In an age when corporate America can’t see past its quarterly results, it’s hard to imagine how the world’s largest gold producer is going to manage the environmental damage caused by one of its mines hundreds or even thousands of years into the future.

Future site of the Phoenix mine.

Photo: Lighthawk, Great Basin Mine Watch.

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That’s the challenge Newmont Mining Corp. faces as it proposes to mine gold from a billion tons of rock in the Battle Mountain range of Nevada — a state which, if it were a country, would rank third in the world in gold production behind South Africa and Australia. Newmont’s proposed $200 million project — called Phoenix, as in rising from the ashes — would span nearly 10 square miles of northern Nevada, 3,000 acres of which has already been contaminated from 140 years of mining.

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The U.S. EPA has predicted that the additional pollution from the proposed Newmont project would befoul the site enough to qualify it for Superfund status. When sulfur in the rock in this area is exposed to air and water from rain and melting snow, it forms sulfuric acid that leaches heavy metals such as mercury and arsenic from surrounding mine tailings or waste rock and contaminates groundwater.

The environmental impact statement on the Phoenix mine, prepared by the Bureau of Land Management, estimates that acid mine drainage caused by the project could pollute groundwater for hundreds of years, possibly tens of thousands of years.

The BLM has asked Newmont to pony up money for a “perpetual treatment” trust fund to manage the pollution well beyond the lifespan of the company. Phoenix would be the first major U.S. mining project to commit money to this kind of fund, which is required under mining regulations enacted by President Clinton. (While these regs were weakened by President Bush, the trust-fund provision was one of the few elements that remained untouched.)

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But the BLM and the EPA have locked horns over how much cash would be necessary to guarantee a successful cleanup.

The BLM’s Battle Mountain office agrees with Newmont’s estimate of $408,000 — money they predict would earn on average 9.8 percent a year from investments before taxes. The BLM said the notion of long-term damage is a “worst-case scenario” and noted that the bureau could require additional funding if such a scenario came to pass.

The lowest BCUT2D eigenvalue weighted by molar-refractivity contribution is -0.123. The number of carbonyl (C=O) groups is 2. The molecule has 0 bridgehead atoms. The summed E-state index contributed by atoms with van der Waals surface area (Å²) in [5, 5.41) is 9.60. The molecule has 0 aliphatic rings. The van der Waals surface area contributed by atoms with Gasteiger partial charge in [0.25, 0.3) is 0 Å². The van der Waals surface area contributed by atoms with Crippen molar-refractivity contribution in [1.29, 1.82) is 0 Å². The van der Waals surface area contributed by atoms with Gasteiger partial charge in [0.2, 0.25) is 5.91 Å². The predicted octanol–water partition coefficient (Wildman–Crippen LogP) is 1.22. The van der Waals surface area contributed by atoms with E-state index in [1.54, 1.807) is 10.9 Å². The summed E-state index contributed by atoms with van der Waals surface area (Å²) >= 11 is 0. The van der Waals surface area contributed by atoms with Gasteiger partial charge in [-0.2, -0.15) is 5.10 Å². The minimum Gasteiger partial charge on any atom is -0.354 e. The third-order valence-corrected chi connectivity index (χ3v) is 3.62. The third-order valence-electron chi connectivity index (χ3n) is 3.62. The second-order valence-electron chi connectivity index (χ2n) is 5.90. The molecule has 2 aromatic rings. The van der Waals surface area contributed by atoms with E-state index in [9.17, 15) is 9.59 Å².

Newmont spokesperson Doug Hock also dismissed the idea of long-term damage as melodrama. He told Muckraker, “We ran a computer model looking at possible scenarios for any type of groundwater contamination, and the likelihood of any long-term pollution was small.”

The rocky road to Battle Mountain.

Photo: Great Basin Mine Watch.

But the EPA administrator for the Pacific Southwest region, Wayne Nastri, believes the mine’s environmental impact could be decidedly more severe, and recommended a whopping $33.5 million, 80 times higher than the BLM’s recommendation. Nastri further called into question the BLM’s assumption that the trust-fund investment would earn such a high annual return.

In a letter responding to the environmental impact statement on the project, Nastri wrote, “We do not believe [the EIS] conclusions represent a ‘worst-case’ scenario, as represented by BLM in recent correspondence and discussions … EPA believes the project will likely create a perpetual and significant acid mine drainage problem requiring mitigation for hundreds of years.” Nastri cautioned that pollution from the project could result in an “enormous financial burden” for taxpayers if the Newmont trust fund wasn’t beefed up.

But the BLM won out. Last month, the bureau gave final approval for Phoenix and called for a trust-fund allotment of just $408,000, plus a $1 million bond that could be tapped to augment the fund if needed

Great Basin Mine Watch, a Reno, Nev.-based environmental group, plans to appeal the BLM’s decision. Their consultants estimate that the trust fund should require upwards of $40 million.

“First of all, I think that planning for perpetual treatment stinks,” said Tom Myers, a hydrologist and executive director of the watchdog group. “No project should be permitted that does potentially hundreds, much less tens of thousands, of years of [acid mine drainage] damage.”

Still, in the case of the Phoenix project, Myers argued that so much harm has already been done to the site that it may be better to re-mine the sullied land with a new cleanup strategy than to leave it as is. This site has been polluting groundwater for more than a century, he said, and under the Newmont plan there would at least be someone the government and environmental groups could hold accountable.

But the trust fund has to be adequately funded, he emphasized.

Myers also pointed out that Nevada is fighting tooth and nail against the federal government’s plan to ship high-level nuclear waste from around the country to a site some 90 miles northwest of Las Vegas, but is accepting the Newmont project with scarcely a peep.

“Nevada has proven that it will fall on its sword to keep from becoming a dumping ground for nuclear waste — radioactive for hundreds of thousands of years,” Myers says. “Hazardous mining waste should fall under the very same principle of long-term damage, and the state needs to work just as hard to fight it.”

Without an adequate cleanup fund, in other words, Battle Mountain could become another Yucca Mountain.